Before taking over at Cush in 2019, Guerin worked with Garrett Byrne at the Michelin-starred Campagne in Kilkenny.

“He encouraged me to enter the Eurotoques Young Chef of the Year competition and I ended up in the final, which meant a trip to Italy,” he says. “He also used to occasionally bring a group of us to London to eat in Corrigan’s of Mayfair, and in other places he rated, and we had a blast. I loved living in Kilkenny for the three years I was there.”

The move back to Ballycotton came from an urge to be located closer to home.

“I was three years in Campagne and learned a huge amount, but basically all Michelin-starred kitchens are the same in that they demand long hours with early starts and late finishes. You get a couple of days off but one of them is spent recovering, so you really only get one proper day,” he says.

“Both myself and Shelly Tobin, my girlfriend, are from east Cork. We wanted to be closer to home so we decided to move back here, and shortly afterwards I got a call from Pearse Flynn, the owner of Cush and a few other properties in the area.”

There had been a restaurant in the same location, but Flynn, another Ballycotton native who owns Green Rebel, the marine tech company, decided to overhaul the premises and build a new business in the same spot.

The kitchen was stripped out, the dining room rebuilt and bedrooms upstairs were overhauled. Guerin was brought in to oversee the food, and Cush was relaunched.

“It was a completely fresh start, and really I think our best days are ahead. We were delighted to be visited by Michelin and it was a thrill to have what we do and the value we offer recognised with a Bib Gourmand, but I’d be lying if I didn’t say I’d love to see that become a star one day,” he says.

“But sure look, you can’t do that on your own, you have to build up a team around you. For now the goal is to keep the place busy and keep the boss happy, and so far it’s going well.”

Chapter One: “I couldn’t speak highly enough of it.” Fergal Phillips

Dan Guerin’s favourite five

1:The restaurant

The best dining experience myself and Shelly have ever had was in Chapter One in Dublin. We’d been to The Greenhouse, where Mickael Viljanen was cooking previously maybe six or seven times. The food was always amazing but the location wasn’t ideal. Chapter One is the real deal, I couldn’t speak highly enough of it.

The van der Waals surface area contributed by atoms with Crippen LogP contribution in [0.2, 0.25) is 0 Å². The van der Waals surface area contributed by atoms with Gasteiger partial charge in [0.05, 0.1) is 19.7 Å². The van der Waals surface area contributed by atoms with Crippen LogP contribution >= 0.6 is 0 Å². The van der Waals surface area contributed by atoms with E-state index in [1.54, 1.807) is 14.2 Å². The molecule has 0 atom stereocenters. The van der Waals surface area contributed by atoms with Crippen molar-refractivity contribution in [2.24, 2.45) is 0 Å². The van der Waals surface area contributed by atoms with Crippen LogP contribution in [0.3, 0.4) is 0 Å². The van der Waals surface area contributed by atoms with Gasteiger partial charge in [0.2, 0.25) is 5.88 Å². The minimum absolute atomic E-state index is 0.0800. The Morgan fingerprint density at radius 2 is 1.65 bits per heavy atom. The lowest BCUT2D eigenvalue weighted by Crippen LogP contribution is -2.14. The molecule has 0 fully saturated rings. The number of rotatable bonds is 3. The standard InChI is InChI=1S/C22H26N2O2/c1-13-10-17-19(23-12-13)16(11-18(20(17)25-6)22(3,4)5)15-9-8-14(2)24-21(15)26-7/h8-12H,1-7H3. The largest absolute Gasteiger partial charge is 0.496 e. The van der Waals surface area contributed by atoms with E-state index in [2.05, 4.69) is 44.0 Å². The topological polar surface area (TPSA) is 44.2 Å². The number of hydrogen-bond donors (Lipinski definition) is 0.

2: The hotel

Carton House in Kildare is very, very good. I love the tranquillity of the place. Yes, there are great hotels in Dublin but they’re mostly in the middle of the city; Carton House is in rolling parklands. There’s something different about it right from the drive in across the golf course. It does an excellent breakfast as well.

3: The ingredient

Wild Irish turbot. It’s the prince of the sea and I’m very lucky to have two excellent suppliers in Ballycotton Seafood and in Union Hall. We brine it, portion it and lightly cook it on a plancha until it’s lightly golden, and then finish it under the grill. Add a squeeze of lemon juice and it’s perfect.

Björn Frantzén in Restaurant Frantzén on Stadsholmen Island in Stockholm: “His book is gorgeous, but there’s lots of interesting reading in it too.” Picture: Leisa Tyler/LightRocket via Getty Images

4: The cookbook

I’m currently loving The Frantzén Book by Bjorn Frantzén. He runs the only three star restaurant in Stockholm, and he has a sort of Nordic-Asian hybrid style of cooking. It’s a gorgeous looking book but there’s lots of interesting reading in it too.

5: The kitchen gadget

We were lucky enough to recently get a Pacojet 2+ in the kitchen and I’m kind of obsessed with it. It’s a high-tech ice cream machine that micro-purees deep frozen foods into ultra-fine textures. The only two major things we bought in before now were cheese and ice cream - we’re not about to start making our own cheeses, but now we can make our own top level ice creams. We’re having lots of fun experimenting with it.